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7K-Mile 1974 Honda CB360G Is Nearly Impeccable, Aftermarket Exhaust Replaces Stock Pipe

Aside from some paint chips and a bit of rust, this Japanese marvel looks as good as ever.
1974 Honda CB360G 30 photos
1974 Honda CB360G1974 Honda CB360G1974 Honda CB360G1974 Honda CB360G1974 Honda CB360G1974 Honda CB360G1974 Honda CB360G1974 Honda CB360G1974 Honda CB360G1974 Honda CB360G1974 Honda CB360G1974 Honda CB360G1974 Honda CB360G1974 Honda CB360G1974 Honda CB360G1974 Honda CB360G1974 Honda CB360G1974 Honda CB360G1974 Honda CB360G1974 Honda CB360G1974 Honda CB360G1974 Honda CB360G1974 Honda CB360G1974 Honda CB360G1974 Honda CB360G1974 Honda CB360G1974 Honda CB360G1974 Honda CB360G1974 Honda CB360G
With a modest 7,300 miles (11,750 km) on the clock, the 1974 Honda CB360G we’re about to drool over is still in excellent condition despite its age. Sporting an aftermarket two-into-two exhaust system, Honda’s relic was subjected to a revitalizing service earlier this year.

The bike’s front brake and carbs were overhauled during the refurbishment, while its valves, points and ignition timing have all been adjusted to optimize power delivery. In addition, the current owner proceeded to replace the CB360’s ancient OEM drive chain with a fresher substitute, and the same fate had followed for the battery, fuel lines and petcock.

Within its semi-double cradle framework, this ‘74 MY head-turner houses an air-cooled 356cc parallel-twin engine that inhales via 30 mm (1.2 inches) Keihin carburetors. It comes with a single overhead camshaft, two valves per cylinder head and a respectable compression ratio of 9.3:1. When prompted, the four-stroke mill is capable of generating up to 34 hp, while its torque output digits will plateau at 21 pound-feet (28 Nm).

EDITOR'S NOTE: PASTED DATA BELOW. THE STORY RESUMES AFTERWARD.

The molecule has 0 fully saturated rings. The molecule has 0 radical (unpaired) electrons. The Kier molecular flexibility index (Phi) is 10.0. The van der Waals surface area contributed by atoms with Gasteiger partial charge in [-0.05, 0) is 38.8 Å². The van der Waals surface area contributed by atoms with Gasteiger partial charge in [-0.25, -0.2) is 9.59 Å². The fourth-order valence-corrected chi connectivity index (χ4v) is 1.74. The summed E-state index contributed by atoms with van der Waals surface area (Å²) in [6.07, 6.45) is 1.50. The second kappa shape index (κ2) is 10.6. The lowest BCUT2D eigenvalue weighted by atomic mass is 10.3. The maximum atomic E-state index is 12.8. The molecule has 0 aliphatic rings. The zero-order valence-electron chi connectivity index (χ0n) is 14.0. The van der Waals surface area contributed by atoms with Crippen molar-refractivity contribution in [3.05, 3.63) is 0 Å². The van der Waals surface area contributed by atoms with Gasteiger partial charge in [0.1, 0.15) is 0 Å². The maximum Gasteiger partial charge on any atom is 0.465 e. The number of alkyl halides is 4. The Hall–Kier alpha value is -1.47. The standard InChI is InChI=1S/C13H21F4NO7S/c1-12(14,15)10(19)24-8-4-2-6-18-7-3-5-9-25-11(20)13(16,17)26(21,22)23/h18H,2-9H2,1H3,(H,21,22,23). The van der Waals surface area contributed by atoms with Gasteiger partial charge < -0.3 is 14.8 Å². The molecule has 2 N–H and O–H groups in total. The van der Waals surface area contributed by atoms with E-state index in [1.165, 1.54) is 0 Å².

A six-speed transmission feeds this oomph to the rear chain-driven hoop, and the whole ordeal can result in a top speed of 103 mph (165 kph). Featuring a fuel capacity of 2.9 gallons (11 liters), the CB360G will tip the scales at 392 pounds (178 kg) with a full tank of gas. Stopping power hails from a single 260 mm (10.2 inches) brake disc up front and a traditional drum unit at the rear.

Last but not least, the creature’s suspension comprises 33 mm (1.3 inches) telescopic forks and twin preload-adjustable shocks. This antique pearl is offered at no reserve on Bring a Trailer, and you’d only need about three grand to top the current bid! If this prospect tickles your fancy, then be sure to take action within the next two days, because the auction will end on May 27.

Editor's note: This article was not sponsored or supported by a third-party.

 
 
 
 
 

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